Tuesday, December 22, 2020

Fine Art Tuesday (Guest commentary)


Harvest Time 1875

James Docharty born 1829 in Vale of Leven, Scotland. Died in Glasgow in 1876.

Over the Loch to the Hills

One thing that sticks with me about heaths is that they are essentially degraded habitats. English cultural dominance has varnished over that by giving them more due than they deserve. Docharty added to that. 

Nice paintings, though. There are many similar works and artists. I frequently see grouse hunting scenes on the heaths and moors by contemporary artists. I am into sporting art, a narrow genre, and art follows money. Heaths and grouse are a weird subculture for the upper classes. Fawning wannabes from the U.S. are a large part of what props it up. The heather has to be cropped to keep succession at bay.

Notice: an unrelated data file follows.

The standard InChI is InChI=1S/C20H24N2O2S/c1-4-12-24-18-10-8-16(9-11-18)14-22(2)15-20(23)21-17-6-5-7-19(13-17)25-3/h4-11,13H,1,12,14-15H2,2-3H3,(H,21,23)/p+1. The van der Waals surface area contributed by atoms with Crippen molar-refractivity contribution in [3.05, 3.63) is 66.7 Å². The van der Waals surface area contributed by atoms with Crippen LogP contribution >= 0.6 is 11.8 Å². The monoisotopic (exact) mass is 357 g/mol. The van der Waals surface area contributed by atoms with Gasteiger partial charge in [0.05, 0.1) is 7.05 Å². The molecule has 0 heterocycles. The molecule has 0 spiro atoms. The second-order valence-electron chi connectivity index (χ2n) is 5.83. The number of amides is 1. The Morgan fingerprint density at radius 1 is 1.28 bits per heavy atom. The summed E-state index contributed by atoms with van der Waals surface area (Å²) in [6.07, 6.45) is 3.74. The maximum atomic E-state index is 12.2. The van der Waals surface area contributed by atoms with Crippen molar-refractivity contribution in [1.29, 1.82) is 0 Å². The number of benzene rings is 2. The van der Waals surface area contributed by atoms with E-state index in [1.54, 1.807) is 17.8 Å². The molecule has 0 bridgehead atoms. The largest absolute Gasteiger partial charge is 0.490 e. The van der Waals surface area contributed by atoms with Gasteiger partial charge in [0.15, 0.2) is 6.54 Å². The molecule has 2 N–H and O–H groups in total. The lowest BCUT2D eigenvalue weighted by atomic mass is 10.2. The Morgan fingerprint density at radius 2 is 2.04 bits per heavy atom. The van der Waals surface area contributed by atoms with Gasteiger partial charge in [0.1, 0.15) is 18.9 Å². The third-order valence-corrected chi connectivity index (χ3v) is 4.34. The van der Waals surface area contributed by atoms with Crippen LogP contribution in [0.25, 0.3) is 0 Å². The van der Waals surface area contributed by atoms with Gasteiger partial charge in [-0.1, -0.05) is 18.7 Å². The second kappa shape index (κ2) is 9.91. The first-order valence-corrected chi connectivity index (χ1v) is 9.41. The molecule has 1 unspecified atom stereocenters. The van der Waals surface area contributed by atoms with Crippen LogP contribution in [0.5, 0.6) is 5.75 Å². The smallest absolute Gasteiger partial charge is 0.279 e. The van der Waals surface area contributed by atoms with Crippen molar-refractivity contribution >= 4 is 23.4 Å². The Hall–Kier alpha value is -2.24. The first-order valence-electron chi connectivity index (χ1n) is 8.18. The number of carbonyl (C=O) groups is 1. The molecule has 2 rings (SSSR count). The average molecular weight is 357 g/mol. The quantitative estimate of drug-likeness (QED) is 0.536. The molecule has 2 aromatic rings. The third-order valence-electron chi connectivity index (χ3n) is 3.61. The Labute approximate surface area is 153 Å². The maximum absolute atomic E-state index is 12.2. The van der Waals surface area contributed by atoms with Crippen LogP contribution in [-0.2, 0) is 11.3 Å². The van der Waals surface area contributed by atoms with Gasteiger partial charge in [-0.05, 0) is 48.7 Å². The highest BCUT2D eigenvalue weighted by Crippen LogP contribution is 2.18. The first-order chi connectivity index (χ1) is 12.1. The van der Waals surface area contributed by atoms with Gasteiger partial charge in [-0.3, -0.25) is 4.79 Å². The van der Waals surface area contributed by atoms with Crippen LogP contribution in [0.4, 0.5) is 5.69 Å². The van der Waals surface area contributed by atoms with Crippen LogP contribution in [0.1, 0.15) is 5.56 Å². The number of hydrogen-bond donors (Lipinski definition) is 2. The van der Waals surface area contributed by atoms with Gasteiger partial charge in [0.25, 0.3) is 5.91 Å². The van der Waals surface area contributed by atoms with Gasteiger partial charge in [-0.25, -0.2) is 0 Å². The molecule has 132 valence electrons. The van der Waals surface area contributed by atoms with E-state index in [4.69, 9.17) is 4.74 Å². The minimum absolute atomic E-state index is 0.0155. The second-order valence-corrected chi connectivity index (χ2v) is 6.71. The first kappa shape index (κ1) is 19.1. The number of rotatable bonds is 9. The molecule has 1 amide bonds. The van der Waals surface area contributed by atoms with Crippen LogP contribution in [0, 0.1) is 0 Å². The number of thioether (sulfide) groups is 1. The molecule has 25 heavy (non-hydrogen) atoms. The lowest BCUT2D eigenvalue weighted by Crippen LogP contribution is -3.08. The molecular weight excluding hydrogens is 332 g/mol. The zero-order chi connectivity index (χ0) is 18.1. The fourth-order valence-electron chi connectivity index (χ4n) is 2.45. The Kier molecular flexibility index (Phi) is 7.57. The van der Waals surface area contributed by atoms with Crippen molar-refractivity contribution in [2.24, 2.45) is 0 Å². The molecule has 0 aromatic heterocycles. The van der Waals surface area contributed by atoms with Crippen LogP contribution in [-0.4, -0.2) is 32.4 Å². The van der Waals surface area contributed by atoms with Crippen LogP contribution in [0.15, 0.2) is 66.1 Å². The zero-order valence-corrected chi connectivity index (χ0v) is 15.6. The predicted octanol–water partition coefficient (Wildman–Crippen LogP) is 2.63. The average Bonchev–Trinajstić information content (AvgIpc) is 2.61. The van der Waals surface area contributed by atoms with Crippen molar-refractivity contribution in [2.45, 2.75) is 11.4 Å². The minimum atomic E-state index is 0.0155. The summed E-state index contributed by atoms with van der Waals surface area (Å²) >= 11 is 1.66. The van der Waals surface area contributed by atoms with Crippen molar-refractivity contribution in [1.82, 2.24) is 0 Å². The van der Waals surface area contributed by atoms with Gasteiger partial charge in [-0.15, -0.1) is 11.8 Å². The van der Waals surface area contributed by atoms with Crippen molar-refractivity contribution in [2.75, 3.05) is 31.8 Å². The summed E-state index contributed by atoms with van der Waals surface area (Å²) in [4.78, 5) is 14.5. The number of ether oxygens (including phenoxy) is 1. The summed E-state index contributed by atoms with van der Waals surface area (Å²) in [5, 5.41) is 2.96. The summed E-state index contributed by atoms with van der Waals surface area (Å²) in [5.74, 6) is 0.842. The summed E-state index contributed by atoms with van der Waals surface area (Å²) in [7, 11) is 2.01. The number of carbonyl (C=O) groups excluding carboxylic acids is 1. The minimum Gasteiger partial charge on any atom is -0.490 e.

Blueberry barrens/fields here are the same. They are biological deserts and usually do not reflect original conditions. (Except on exposed bluffs that were subject to frequent lightning strikes) We are all victims of shifting baselines. What we are born into we think is normal. This province (Nova Scotia) was burnt to the ground by settlers many times. Vast areas have no or little soil carbon which has produced more poorer land. Acid rain, and other abuse, has added to it.

When I was younger l heard the term heathen a lot. It was a pejorative that confused me until l found that it referenced the uncouth, irreligious, and poor from heath lands. How far back it dates would be interesting to know. Maybe, it goes back to the pagan fears in the middle ages. Cultures and empires have long half lives.

A tip of the hat to Lucas Machias of Nova Scotia who graciously supplied the commentary.

No comments:

Post a Comment

Readers who are willing to comment make this a better blog. Civil dialog is a valuable thing.